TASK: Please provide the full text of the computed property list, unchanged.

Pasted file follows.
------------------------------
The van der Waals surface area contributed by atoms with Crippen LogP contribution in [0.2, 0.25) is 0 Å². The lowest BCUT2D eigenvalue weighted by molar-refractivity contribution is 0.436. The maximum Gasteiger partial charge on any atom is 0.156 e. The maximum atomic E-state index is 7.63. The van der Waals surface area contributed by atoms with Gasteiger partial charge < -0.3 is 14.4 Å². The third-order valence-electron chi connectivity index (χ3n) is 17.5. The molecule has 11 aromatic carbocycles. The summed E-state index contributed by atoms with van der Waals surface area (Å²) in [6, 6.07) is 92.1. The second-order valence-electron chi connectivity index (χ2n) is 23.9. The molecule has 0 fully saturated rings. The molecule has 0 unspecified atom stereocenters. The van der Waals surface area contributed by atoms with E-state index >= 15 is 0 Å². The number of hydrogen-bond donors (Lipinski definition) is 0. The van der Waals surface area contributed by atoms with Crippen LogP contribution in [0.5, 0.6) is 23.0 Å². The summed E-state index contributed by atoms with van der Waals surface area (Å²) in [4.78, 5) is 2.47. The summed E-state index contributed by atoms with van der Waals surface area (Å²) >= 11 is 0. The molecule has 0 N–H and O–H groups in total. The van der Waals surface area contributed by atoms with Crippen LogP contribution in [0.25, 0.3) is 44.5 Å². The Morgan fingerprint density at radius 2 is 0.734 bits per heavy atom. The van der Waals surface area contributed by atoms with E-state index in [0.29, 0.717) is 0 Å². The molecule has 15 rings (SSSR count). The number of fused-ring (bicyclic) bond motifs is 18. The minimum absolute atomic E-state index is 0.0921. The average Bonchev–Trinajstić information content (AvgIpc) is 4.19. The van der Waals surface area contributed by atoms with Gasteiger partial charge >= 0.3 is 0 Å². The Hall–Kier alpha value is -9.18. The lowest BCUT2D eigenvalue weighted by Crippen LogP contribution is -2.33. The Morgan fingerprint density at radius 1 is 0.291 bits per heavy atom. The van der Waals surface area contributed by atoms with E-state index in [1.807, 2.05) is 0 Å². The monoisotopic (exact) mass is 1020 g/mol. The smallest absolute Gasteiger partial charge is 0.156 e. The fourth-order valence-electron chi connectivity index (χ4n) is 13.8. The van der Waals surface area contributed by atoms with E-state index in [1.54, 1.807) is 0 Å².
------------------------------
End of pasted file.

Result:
The van der Waals surface area contributed by atoms with Crippen LogP contribution in [0.2, 0.25) is 0 Å². The lowest BCUT2D eigenvalue weighted by molar-refractivity contribution is 0.436. The maximum Gasteiger partial charge on any atom is 0.156 e. The maximum atomic E-state index is 7.63. The van der Waals surface area contributed by atoms with Gasteiger partial charge < -0.3 is 14.4 Å². The third-order valence-electron chi connectivity index (χ3n) is 17.5. The molecule has 11 aromatic carbocycles. The summed E-state index contributed by atoms with van der Waals surface area (Å²) in [6, 6.07) is 92.1. The second-order valence-electron chi connectivity index (χ2n) is 23.9. The molecule has 0 fully saturated rings. The molecule has 0 unspecified atom stereocenters. The van der Waals surface area contributed by atoms with E-state index >= 15 is 0 Å². The number of hydrogen-bond donors (Lipinski definition) is 0. The van der Waals surface area contributed by atoms with Crippen LogP contribution in [0.5, 0.6) is 23.0 Å². The summed E-state index contributed by atoms with van der Waals surface area (Å²) in [4.78, 5) is 2.47. The summed E-state index contributed by atoms with van der Waals surface area (Å²) >= 11 is 0. The molecule has 0 N–H and O–H groups in total. The van der Waals surface area contributed by atoms with Crippen LogP contribution in [0.25, 0.3) is 44.5 Å². The Morgan fingerprint density at radius 2 is 0.734 bits per heavy atom. The van der Waals surface area contributed by atoms with E-state index in [0.29, 0.717) is 0 Å². The molecule has 15 rings (SSSR count). The number of fused-ring (bicyclic) bond motifs is 18. The minimum absolute atomic E-state index is 0.0921. The average Bonchev–Trinajstić information content (AvgIpc) is 4.19. The van der Waals surface area contributed by atoms with Gasteiger partial charge >= 0.3 is 0 Å². The Hall–Kier alpha value is -9.18. The lowest BCUT2D eigenvalue weighted by Crippen LogP contribution is -2.33. The Morgan fingerprint density at radius 1 is 0.291 bits per heavy atom. The van der Waals surface area contributed by atoms with E-state index in [1.807, 2.05) is 0 Å². The monoisotopic (exact) mass is 1020 g/mol. The smallest absolute Gasteiger partial charge is 0.156 e. The fourth-order valence-electron chi connectivity index (χ4n) is 13.8. The van der Waals surface area contributed by atoms with E-state index in [1.54, 1.807) is 0 Å².